AGING 200 student at the Erickson School of Aging says
AGING 200 student at the Erickson School of Aging
I think it is very derogatory to classify all older adults as the same, because I believe with every generation comes a new set of ideologies and opinions about life. Every generation has the ability to educate the world in a newer way that differs from the previous generations. Hence I believe the opinions of each individual generation matters to the development of the world we live in. Often companies view older adults as limited in knowledge about the how to use the internet and other modern technologies but the fact remains that a growing population of older adults are very invested in the internet and have a lot to contribute to techniques of sales and marketing for younger generations. A theory that resonates with me would be the modernization theory of aging discussed in my aging and controversies book which basically states that the status of older adults decline as the society becomes more modern. This theory disregards the ability of older adults to learn and disregards knowledge they may have accumulated over time
AGNG 200 student at the Erickson School of Aging says
It is a shame that people who are 65 are categorized into the large age group of “65+”. These companies make older adults feel unimportant and stereotyped into agreeing with the younger generations that “older people can’t do certain things.” There is a lot of ageism that comes from some companies that assume because someone is older, they are incapable of doing the same things as someone younger. Thinking that older people aren’t online reminds me of the modernization theory of aging which states that as people get older and societies become more modern, older adults lose their value and respect. Older adults are disregarded in this sense which is unfortunate. Just as people 18-24 different opinions from people 27-34, people 65-75 have different opinions from those who are 76-87.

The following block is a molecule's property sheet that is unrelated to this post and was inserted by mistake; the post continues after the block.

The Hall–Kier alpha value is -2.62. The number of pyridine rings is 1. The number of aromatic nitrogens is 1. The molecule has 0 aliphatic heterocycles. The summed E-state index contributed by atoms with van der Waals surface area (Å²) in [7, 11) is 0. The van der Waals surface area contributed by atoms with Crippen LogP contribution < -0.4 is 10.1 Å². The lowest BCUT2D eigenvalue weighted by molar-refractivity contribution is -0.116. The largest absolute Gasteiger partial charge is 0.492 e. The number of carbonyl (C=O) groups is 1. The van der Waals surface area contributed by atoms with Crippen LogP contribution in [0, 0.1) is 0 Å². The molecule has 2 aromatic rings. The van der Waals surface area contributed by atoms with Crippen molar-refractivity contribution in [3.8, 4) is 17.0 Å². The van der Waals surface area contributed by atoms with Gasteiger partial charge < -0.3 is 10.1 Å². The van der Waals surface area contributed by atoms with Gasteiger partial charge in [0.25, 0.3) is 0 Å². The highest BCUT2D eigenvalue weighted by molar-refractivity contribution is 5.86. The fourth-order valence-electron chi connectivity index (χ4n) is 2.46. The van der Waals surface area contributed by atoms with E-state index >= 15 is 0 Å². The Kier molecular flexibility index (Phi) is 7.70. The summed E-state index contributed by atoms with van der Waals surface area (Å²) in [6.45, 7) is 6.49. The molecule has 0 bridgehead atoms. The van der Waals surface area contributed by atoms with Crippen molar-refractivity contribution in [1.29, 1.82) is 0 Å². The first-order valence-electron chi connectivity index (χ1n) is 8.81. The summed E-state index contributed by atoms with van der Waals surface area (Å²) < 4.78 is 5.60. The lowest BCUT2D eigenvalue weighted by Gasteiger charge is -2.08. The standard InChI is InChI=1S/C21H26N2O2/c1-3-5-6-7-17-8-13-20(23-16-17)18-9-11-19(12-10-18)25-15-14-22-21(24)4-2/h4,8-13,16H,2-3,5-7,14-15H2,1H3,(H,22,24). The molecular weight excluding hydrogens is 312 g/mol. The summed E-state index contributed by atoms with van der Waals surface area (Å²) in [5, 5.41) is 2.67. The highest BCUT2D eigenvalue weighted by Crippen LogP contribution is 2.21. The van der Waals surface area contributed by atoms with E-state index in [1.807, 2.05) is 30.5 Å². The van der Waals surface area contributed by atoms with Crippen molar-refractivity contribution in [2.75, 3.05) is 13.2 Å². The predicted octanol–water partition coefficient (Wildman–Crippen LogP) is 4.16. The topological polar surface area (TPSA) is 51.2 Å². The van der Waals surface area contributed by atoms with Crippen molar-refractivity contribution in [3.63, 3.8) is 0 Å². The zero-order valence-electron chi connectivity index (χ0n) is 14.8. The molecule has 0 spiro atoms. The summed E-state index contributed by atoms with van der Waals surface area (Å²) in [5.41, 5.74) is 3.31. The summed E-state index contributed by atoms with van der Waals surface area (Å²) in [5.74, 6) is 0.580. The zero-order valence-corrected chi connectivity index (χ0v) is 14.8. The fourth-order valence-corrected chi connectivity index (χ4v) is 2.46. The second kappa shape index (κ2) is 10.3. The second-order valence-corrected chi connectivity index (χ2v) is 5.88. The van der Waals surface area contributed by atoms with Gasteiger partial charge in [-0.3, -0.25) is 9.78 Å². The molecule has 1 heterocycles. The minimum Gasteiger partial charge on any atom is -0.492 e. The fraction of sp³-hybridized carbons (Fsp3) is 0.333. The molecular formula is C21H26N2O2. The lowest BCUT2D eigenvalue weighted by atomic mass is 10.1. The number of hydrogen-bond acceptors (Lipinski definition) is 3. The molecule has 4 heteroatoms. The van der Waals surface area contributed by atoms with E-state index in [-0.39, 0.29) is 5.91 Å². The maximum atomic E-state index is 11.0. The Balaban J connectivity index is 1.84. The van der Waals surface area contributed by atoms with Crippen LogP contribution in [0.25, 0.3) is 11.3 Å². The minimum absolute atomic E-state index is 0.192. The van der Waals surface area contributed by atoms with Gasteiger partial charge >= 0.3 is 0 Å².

Mellisa Larmon says
The line “respect your elders” would really apply to these kinds of situations. We must not forget our parents because they are the one’s responsible for our very existence in the first place. We should not take them for granted; we should care for them till the end.
Margit Novack says
“If you want to reach seniors through social media, use Facebook,” says the Pew Research Center’s Social Media Update, released in December. But on Facebook Pages, if you are trying to target ads, you can only target up to age 65. Anyone see a disconnect here? More examples of dumb business practices that illustrate the pervasiveness of ageism.
Madeleine Kolb says
Great post, Margit, especially your last paragraph. Some of this stuff would be funny, if it weren’t so condescending. From time to time I get mail about my “pre-need cremation plans.” As an extra inducement, it indicates that I am eligible to “WIN A PRE-PAID CREMATION.” Such a deal.
No one can make you feel insignificant without your permission. Those over 50 or 60 or 70 or 80 are not segments. The new consumer majority is made up of segments of one. The sooner we realize that we cannot mold youth market paradigms to fit a unique demographic phenomenon, the sooner we will truly begin to change aging. Clearly anyone using the term “seniors’ to define this new marketplace simply does not get it.